With your team chosen, next bring them together as a group, setting aside a few hours for the first session. Start with a recap of the brand positioning basics, then go over the final brand positioning you’ve chosen, including showing the math for how you arrived at it.
Next comes the fun part: brainstorming ways to begin injecting the positioning into your corporate DNA. This is where having people involved who deeply understand the organization’s culture matters most.
When it comes to rolling out brand positioning internally, I’m a big fan of subtlety vs. beating people over the head. That’s why I like the word “embedding.” A brand positioning roll out should not be just a big advertising campaign, it must be more nuanced than that, and must be authentic to the culture of your organization. As you’ll seem from the examples below, embedding brand positioning is not just a communications activity, it can be a exercise in organizational design as well.
Rather than continue in generalities, let me share a few ideas I often suggest for embedding brand positioning. Perhaps these might help get your brainstorming session started.
1. Host a bootcamp
Facilitate a session with the executive team where you practice techniques that will help them correctly articulate the brand positioning. During the session, they’ll begin internalizing the brand position, they’ll have the opportunity to practice their elevator pitch, and they can get feedback from colleagues on how well they communicate the story. Once executives are communicating the story consistently, it’ll be much easier for others to follow.
Consider also hosting similar events for other employee groups; the sales, marketing, services team—any group that communicates directly with customers will be a good candidate for a session practicing telling the your story.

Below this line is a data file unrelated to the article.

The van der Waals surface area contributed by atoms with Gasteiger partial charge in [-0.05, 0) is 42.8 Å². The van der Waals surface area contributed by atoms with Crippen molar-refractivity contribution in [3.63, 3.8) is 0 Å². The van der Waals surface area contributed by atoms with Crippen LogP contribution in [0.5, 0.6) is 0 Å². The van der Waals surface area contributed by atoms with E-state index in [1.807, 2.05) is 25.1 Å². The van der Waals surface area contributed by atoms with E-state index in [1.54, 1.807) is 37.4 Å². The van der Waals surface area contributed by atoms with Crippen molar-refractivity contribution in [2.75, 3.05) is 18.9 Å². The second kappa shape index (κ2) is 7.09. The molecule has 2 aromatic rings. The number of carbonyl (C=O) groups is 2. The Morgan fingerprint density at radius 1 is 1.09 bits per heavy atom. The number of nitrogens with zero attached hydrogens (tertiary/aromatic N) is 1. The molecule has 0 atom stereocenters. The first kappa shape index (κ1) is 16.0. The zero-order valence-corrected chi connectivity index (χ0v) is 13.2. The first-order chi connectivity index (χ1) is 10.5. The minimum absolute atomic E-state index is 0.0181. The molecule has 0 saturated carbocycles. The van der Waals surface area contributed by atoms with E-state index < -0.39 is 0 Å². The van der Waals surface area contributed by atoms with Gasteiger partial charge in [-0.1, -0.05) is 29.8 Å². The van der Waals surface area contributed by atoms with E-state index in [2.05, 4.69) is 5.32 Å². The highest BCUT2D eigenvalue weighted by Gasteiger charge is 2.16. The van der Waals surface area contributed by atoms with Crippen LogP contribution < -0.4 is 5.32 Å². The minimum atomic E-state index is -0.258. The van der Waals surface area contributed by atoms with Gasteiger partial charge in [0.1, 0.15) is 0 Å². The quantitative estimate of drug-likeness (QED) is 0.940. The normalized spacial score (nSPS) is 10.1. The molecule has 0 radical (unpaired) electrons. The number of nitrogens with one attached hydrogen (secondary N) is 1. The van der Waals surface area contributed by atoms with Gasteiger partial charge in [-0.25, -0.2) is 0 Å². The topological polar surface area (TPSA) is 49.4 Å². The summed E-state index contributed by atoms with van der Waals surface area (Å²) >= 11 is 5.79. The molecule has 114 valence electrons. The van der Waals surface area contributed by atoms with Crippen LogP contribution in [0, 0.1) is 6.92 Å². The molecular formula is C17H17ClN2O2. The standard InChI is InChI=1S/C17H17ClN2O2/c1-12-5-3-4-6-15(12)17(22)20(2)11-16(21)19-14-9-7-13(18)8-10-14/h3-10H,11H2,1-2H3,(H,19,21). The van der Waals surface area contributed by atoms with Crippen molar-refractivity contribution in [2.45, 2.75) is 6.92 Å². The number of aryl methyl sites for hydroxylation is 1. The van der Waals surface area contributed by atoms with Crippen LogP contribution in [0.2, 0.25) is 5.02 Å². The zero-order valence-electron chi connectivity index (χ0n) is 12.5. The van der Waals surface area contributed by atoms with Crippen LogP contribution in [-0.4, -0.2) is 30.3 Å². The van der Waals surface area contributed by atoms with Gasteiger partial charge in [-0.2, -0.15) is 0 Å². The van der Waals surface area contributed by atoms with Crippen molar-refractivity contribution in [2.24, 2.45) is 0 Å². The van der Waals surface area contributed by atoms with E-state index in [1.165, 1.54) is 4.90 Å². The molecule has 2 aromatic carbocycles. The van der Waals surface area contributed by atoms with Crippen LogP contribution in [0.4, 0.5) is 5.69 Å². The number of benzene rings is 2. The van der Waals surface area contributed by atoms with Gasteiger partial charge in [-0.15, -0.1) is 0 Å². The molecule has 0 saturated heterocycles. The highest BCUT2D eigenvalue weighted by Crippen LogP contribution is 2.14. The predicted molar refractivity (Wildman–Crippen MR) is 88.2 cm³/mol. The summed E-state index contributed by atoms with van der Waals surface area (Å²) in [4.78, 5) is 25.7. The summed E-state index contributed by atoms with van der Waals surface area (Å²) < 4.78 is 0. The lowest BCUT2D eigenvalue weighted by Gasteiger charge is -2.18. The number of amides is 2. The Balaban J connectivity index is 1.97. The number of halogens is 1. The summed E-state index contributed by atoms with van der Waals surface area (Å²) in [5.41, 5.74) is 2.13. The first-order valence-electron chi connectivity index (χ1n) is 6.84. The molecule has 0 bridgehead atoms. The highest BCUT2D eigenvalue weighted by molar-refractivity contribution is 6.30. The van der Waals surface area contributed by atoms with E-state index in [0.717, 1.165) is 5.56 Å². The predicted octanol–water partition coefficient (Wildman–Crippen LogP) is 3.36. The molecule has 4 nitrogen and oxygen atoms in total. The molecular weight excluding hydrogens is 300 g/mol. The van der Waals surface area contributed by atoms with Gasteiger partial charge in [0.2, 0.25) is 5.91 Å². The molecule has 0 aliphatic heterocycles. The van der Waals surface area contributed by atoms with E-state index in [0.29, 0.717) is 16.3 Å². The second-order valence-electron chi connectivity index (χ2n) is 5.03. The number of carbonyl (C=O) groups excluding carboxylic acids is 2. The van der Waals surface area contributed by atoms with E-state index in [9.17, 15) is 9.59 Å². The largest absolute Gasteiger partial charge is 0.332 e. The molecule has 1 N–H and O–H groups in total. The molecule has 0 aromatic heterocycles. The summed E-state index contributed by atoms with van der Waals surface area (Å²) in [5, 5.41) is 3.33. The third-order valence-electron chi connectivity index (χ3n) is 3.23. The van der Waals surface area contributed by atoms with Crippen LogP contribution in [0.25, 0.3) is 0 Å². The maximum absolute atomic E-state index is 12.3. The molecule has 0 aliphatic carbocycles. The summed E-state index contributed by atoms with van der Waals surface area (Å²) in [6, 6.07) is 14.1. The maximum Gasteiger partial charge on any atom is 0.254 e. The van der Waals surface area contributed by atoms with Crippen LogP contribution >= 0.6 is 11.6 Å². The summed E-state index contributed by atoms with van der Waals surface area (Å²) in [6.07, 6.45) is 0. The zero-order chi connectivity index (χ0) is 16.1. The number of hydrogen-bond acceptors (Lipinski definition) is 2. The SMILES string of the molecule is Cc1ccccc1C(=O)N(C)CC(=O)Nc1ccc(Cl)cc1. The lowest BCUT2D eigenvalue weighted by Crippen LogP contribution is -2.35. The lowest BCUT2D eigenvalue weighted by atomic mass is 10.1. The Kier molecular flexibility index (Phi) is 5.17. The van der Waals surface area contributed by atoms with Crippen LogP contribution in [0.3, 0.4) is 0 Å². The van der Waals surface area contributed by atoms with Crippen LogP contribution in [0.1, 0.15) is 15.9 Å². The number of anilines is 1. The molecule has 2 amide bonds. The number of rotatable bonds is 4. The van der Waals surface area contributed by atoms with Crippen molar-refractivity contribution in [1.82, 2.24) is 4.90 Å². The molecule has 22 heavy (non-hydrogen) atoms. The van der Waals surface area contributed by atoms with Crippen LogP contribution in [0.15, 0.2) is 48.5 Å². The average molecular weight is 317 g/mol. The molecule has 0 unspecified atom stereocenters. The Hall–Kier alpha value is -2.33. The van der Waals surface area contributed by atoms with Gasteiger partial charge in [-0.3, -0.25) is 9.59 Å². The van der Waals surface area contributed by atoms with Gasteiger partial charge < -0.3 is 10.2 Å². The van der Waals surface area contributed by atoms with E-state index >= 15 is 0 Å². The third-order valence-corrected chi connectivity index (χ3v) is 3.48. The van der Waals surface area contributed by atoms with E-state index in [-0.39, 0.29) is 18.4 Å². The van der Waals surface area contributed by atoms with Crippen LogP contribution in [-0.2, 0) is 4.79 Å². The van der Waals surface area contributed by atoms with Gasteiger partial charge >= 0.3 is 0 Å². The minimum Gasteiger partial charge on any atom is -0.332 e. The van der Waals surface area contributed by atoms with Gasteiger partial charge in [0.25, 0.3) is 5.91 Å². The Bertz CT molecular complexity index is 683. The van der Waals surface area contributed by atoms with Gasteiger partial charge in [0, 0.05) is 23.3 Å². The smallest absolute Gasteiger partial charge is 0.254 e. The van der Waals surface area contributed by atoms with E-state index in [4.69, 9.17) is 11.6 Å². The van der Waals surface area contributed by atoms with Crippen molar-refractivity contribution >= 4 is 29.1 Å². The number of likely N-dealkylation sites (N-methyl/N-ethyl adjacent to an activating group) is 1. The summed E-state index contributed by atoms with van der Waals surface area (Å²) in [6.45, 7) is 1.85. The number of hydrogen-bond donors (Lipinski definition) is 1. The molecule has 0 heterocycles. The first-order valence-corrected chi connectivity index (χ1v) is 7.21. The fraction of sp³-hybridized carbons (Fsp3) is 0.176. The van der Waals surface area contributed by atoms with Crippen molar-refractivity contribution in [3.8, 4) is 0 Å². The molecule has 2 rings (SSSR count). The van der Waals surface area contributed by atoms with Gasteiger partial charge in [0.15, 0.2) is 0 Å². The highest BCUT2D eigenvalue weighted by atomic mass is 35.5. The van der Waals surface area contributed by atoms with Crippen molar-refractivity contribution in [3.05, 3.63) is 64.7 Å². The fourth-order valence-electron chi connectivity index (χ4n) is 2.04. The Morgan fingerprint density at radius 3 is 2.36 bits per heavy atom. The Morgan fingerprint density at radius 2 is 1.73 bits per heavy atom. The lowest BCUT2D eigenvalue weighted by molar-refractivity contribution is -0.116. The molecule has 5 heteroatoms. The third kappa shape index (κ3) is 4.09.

2. Make a brand story book
Design a simple story book that communicates the brand position as part of answering the “why are we here?” question for your organization. Give the book to every employee or job candidate. Here’s an example of the one we did for Red Hat.
3. Change how you interview
When interviewing people to come work for your organization, include a series of questions that test whether a candidate’s style of work, character, and experience are a good match for the company’s brand position.
4. Change how you hire
You never get a second chance to make a first impression—so ensure the brand positioning is clearly communicated from the first moment a potential hire comes in contact with your company.
5. Rethink your review or goal-setting process
I’m not a big fan of performance reviews, but if you have a performance review process at your company, consider ensuring people are measured on how well they are living the brand.
Do you think these techniques might work inside your organization? I’ve seen many of these things get new brand positioning off to a good start. But I’ve also tried many more, and in my experience, what works and what doesn’t work often differs by organization.
Building a solid internal brand position takes time and patience, and it definitely won’t happen overnight. As I’ve highlighted in a previous post, repetition over a matter of years will provide the best results, so don’t give up too soon. But you’ll know your efforts have been successful when you start hearing people in the organization you’ve never even spoken to before effectively articulate the brand position.
Do you have techniques you’ve used to embed brand positioning within your organization? If so, please feel free to share them here.
[This post originally appeared on Dark Matter Matters]